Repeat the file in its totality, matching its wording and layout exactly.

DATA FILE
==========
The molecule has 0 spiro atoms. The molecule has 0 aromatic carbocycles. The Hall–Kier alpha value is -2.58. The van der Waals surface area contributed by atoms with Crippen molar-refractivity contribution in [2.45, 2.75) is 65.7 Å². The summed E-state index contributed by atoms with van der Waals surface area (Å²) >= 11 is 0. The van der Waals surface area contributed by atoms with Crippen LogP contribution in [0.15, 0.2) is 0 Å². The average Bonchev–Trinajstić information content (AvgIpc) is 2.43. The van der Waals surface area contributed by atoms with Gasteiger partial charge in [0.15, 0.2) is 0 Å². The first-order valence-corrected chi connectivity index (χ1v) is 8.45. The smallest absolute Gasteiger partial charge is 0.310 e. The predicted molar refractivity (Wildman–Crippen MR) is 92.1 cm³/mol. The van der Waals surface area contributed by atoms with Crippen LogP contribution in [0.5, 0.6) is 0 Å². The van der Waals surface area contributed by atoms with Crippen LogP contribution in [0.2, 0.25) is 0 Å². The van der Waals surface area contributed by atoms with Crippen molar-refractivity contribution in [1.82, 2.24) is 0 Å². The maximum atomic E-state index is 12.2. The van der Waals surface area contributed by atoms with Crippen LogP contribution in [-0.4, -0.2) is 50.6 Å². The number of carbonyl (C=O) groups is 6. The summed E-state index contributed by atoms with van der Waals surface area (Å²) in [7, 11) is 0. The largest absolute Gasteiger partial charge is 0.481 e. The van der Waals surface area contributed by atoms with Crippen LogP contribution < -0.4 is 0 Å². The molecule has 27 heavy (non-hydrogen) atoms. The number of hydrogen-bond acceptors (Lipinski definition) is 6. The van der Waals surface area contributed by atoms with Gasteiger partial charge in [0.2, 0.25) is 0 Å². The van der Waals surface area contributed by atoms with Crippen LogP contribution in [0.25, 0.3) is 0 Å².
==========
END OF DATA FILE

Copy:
The molecule has 0 spiro atoms. The molecule has 0 aromatic carbocycles. The Hall–Kier alpha value is -2.58. The van der Waals surface area contributed by atoms with Crippen molar-refractivity contribution in [2.45, 2.75) is 65.7 Å². The summed E-state index contributed by atoms with van der Waals surface area (Å²) >= 11 is 0. The van der Waals surface area contributed by atoms with Crippen LogP contribution in [0.15, 0.2) is 0 Å². The average Bonchev–Trinajstić information content (AvgIpc) is 2.43. The van der Waals surface area contributed by atoms with Gasteiger partial charge in [0.15, 0.2) is 0 Å². The first-order valence-corrected chi connectivity index (χ1v) is 8.45. The smallest absolute Gasteiger partial charge is 0.310 e. The predicted molar refractivity (Wildman–Crippen MR) is 92.1 cm³/mol. The van der Waals surface area contributed by atoms with Crippen LogP contribution in [0.5, 0.6) is 0 Å². The van der Waals surface area contributed by atoms with Crippen LogP contribution in [0.2, 0.25) is 0 Å². The van der Waals surface area contributed by atoms with Crippen molar-refractivity contribution in [1.82, 2.24) is 0 Å². The maximum atomic E-state index is 12.2. The van der Waals surface area contributed by atoms with Crippen LogP contribution in [-0.4, -0.2) is 50.6 Å². The number of carbonyl (C=O) groups is 6. The summed E-state index contributed by atoms with van der Waals surface area (Å²) in [7, 11) is 0. The largest absolute Gasteiger partial charge is 0.481 e. The van der Waals surface area contributed by atoms with Crippen LogP contribution < -0.4 is 0 Å². The molecule has 27 heavy (non-hydrogen) atoms. The number of hydrogen-bond acceptors (Lipinski definition) is 6. The van der Waals surface area contributed by atoms with Gasteiger partial charge in [0.2, 0.25) is 0 Å². The van der Waals surface area contributed by atoms with Crippen LogP contribution in [0.25, 0.3) is 0 Å².